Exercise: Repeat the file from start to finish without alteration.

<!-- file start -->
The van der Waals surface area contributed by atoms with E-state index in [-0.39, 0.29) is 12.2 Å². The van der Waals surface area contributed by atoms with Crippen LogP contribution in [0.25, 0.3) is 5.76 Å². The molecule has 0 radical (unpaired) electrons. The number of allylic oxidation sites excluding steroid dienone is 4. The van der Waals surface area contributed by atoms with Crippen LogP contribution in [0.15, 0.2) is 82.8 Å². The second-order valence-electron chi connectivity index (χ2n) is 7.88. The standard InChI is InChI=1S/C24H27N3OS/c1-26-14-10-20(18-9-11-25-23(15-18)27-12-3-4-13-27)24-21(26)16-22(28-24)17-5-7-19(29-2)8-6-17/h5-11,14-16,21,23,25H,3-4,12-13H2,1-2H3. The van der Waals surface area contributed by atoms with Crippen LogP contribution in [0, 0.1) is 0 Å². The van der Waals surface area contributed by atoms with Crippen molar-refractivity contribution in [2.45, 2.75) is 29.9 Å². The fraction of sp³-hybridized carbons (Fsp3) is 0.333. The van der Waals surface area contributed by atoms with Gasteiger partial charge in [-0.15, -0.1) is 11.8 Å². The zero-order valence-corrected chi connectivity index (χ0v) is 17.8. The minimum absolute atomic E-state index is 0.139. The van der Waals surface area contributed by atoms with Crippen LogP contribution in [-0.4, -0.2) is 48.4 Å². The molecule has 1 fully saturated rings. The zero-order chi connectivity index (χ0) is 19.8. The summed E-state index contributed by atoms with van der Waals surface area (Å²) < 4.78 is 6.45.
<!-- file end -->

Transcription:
The van der Waals surface area contributed by atoms with E-state index in [-0.39, 0.29) is 12.2 Å². The van der Waals surface area contributed by atoms with Crippen LogP contribution in [0.25, 0.3) is 5.76 Å². The molecule has 0 radical (unpaired) electrons. The number of allylic oxidation sites excluding steroid dienone is 4. The van der Waals surface area contributed by atoms with Crippen LogP contribution in [0.15, 0.2) is 82.8 Å². The second-order valence-electron chi connectivity index (χ2n) is 7.88. The standard InChI is InChI=1S/C24H27N3OS/c1-26-14-10-20(18-9-11-25-23(15-18)27-12-3-4-13-27)24-21(26)16-22(28-24)17-5-7-19(29-2)8-6-17/h5-11,14-16,21,23,25H,3-4,12-13H2,1-2H3. The van der Waals surface area contributed by atoms with Crippen LogP contribution in [0, 0.1) is 0 Å². The van der Waals surface area contributed by atoms with Crippen molar-refractivity contribution in [2.45, 2.75) is 29.9 Å². The fraction of sp³-hybridized carbons (Fsp3) is 0.333. The van der Waals surface area contributed by atoms with Gasteiger partial charge in [-0.15, -0.1) is 11.8 Å². The zero-order valence-corrected chi connectivity index (χ0v) is 17.8. The minimum absolute atomic E-state index is 0.139. The van der Waals surface area contributed by atoms with Crippen LogP contribution in [-0.4, -0.2) is 48.4 Å². The molecule has 1 fully saturated rings. The zero-order chi connectivity index (χ0) is 19.8. The summed E-state index contributed by atoms with van der Waals surface area (Å²) < 4.78 is 6.45.